Macrophages are a cell type present in the liver that identify damage (as a part of the innate immune system) and take appropriate action: recruiting inflammatory cells and phagocytosis of damaged tissues and toxins.  Studies have found that the population of these macrophages in the liver were higher in models of more progressed forms of NAFLD [7].  Macrophages are able to polarize into different phenotypes. The inflamed phenotype is known as M1, and as an M1 macrophage, cytokines such as Tnfα, Il1B, and Il­6 are released. The anti­-inflammatory phenotype is known as M2, and releases cytokines Arg1, Il­10, Il­1, and Il­13 [8]. In order to polarize, these macrophages require activation and a source of energy. Glucose is known to serve as an energy source, but it is yet to be determined if fructose is utilized by macrophages and how this impacts macrophage polarization [9]. When activated, M1 and M2 macrophages also release other extracellular matrix (ECM) proteins such as Tgfb and Timp1. These proteins perform a variety of functions when released, some of which are pro- NAFLD. Tnfα activates the NF-kB pathway which promotes the survival of hepatic stellate cells (HSCs). HSCs secrete collagen when the liver is damaged, but their continued survival and secretion after repair can progress liver fibrosis [10]. Macrophages do have the capacity to degrade newly synthesized scar matrix through the secretion of MMPs, but this protease activity is inhibited by concurrent production of TIMPs by macrophages, which results in progressive matrix deposition and scar accumulation [11]. Il10 plays a major role in the cross-talk between macrophages and hepatocytes during the progression of NASH, and studies have found Il10 connecting the function of M2 macrophages to lipid accumulation and apoptosis in hepatocytes [12]. If fructose does indeed upregulate the expression of these cytokines in macrophages, as we predict, then it would play a major role in the progression of non-alcoholic fatty liver disease.


Cell culture.

J774 cells were cultured in 5mM Glucose DMEM and 5mM Fructose DMEM (Gibco) with 10% fetal bovine serum. Cells were differentiated into macrophages by 3 day incubation with 100 nM phorbol 12-myristate 13-acetate (Sigma). Macrophages were polarized in M1 macrophages by incubation with 10 pg/ml of LPS for 4 days in the first trial and for 24 hours in the second trial. Macrophage M2 polarization was obtained by incubation with 20 ng/ml of interleukin 4 (Fisher R&D) and 20 ng/ml of interleukin 13 (Fisher R&D) for 4 days. The n was 5 for each condition and polarization state.

Quantitative real time PCR.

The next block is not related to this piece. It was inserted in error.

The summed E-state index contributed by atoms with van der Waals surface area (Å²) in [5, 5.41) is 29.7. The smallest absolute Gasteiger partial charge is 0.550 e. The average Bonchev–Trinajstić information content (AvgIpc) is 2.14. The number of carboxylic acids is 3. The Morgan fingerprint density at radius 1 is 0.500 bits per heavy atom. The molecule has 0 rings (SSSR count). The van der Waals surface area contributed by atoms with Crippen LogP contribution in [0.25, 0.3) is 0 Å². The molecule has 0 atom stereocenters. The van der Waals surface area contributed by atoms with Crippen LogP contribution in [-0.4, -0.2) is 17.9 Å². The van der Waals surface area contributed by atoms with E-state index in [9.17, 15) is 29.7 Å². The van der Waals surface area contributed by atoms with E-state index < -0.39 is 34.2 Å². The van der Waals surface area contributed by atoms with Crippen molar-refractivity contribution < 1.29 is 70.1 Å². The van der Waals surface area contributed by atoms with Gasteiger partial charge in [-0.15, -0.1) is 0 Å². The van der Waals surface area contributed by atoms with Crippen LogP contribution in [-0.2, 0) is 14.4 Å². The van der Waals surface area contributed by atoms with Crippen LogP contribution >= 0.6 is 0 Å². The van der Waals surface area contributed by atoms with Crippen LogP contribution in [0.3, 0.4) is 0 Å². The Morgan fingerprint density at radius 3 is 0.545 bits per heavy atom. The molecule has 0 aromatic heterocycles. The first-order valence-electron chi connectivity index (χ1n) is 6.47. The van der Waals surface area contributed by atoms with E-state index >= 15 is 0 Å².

RNA was isolated using the Direct-zol RNA MiniPrep kit (Gennessee) or the RNA isolation and Purification from Tissue Culture Dishes protocol. mRNA contained in 1 ug total RNA was reverse transcribed using iScript cDNA synthesis kit (Bio-Rad, Hercules, CA) and a thermal cycler according to the following protocol: priming (5 min at 25 C), RT (30 min at 42 C), RT inactivation (5 min at 85 C). cDNA was prepared with iQ Supermix, 20x primer-probe set (Assays-on-demand, Applied Biosystems, Foster City, CA) and nuclease-free water for qRT-PCR performed using a Bio-Rad CFX Connect Real-time System (Bio-Rad). The threshold cycle number was determined by Bio-Rad CFX manager software version 3.0. The mRNA expression results were normalized to 18S housekeeping gene.

Statistical analysis.

Statistical analyses were performed using GraphPad Prism software (version 6.05; GraphPad Software, La Jolla, CA). Comparisons to detect media conditions and polarization effects were performed using two-way ANOVA. All data are reported and presented in figures as the mean +/- SEM, and significance was set at P < 0.05 (n=5).


To determine whether fructose plays a role in the secretion of specific ECMs and cytokines by M1 and M2 macrophages, we quantified the expression of these genes under different media conditions and polarization states. In the first trial (Figure 1) under glucose conditions, we found that the M1 macrophage marker Tnfα was not upregulated in the M1 macrophages. However, M2 macrophage marker, Arg1, was significantly upregulated in the M2 macrophages compared to the M1 and M0 macrophages, confirming M2 polarization. Arg1 expression of M2 macrophages under fructose condition was also significantly increased compared to the M2 macrophages under glucose condition. Il10 was also significantly upregulated in the M2 macrophage fructose treatment as compared to M0 and M1 macrophages and the glucose treatment. Interestingly, quantification results of Timp1 gene expression, while not significant, tended to be elevated in M2 macrophages under fructose conditions as compared to the glucose conditions. Similar to Il10 and Arg1, M2 macrophage expression of Timp1 was increased as compared to MO and M1 macrophages.